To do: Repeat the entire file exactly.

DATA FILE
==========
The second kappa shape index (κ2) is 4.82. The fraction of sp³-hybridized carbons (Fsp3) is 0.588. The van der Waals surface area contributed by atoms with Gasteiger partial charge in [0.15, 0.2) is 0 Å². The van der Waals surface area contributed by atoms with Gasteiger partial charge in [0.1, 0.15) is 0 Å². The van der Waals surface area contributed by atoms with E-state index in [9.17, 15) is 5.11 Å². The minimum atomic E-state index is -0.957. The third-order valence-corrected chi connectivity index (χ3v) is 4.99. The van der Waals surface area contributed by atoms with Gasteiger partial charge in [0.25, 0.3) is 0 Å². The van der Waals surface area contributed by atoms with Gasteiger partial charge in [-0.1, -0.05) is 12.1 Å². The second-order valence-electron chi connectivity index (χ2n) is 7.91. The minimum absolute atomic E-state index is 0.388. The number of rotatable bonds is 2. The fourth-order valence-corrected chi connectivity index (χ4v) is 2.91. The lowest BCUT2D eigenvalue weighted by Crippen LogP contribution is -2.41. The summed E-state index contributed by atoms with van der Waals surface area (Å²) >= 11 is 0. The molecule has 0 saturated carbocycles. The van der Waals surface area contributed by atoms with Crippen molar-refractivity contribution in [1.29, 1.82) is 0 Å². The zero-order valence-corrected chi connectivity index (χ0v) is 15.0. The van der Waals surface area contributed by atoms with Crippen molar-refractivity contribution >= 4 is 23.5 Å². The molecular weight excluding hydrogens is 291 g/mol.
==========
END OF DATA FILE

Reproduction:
The second kappa shape index (κ2) is 4.82. The fraction of sp³-hybridized carbons (Fsp3) is 0.588. The van der Waals surface area contributed by atoms with Gasteiger partial charge in [0.15, 0.2) is 0 Å². The van der Waals surface area contributed by atoms with Gasteiger partial charge in [0.1, 0.15) is 0 Å². The van der Waals surface area contributed by atoms with E-state index in [9.17, 15) is 5.11 Å². The minimum atomic E-state index is -0.957. The third-order valence-corrected chi connectivity index (χ3v) is 4.99. The van der Waals surface area contributed by atoms with Gasteiger partial charge in [0.25, 0.3) is 0 Å². The van der Waals surface area contributed by atoms with Gasteiger partial charge in [-0.1, -0.05) is 12.1 Å². The second-order valence-electron chi connectivity index (χ2n) is 7.91. The minimum absolute atomic E-state index is 0.388. The number of rotatable bonds is 2. The fourth-order valence-corrected chi connectivity index (χ4v) is 2.91. The lowest BCUT2D eigenvalue weighted by Crippen LogP contribution is -2.41. The summed E-state index contributed by atoms with van der Waals surface area (Å²) >= 11 is 0. The molecule has 0 saturated carbocycles. The van der Waals surface area contributed by atoms with Crippen molar-refractivity contribution in [1.29, 1.82) is 0 Å². The zero-order valence-corrected chi connectivity index (χ0v) is 15.0. The van der Waals surface area contributed by atoms with Crippen molar-refractivity contribution >= 4 is 23.5 Å². The molecular weight excluding hydrogens is 291 g/mol.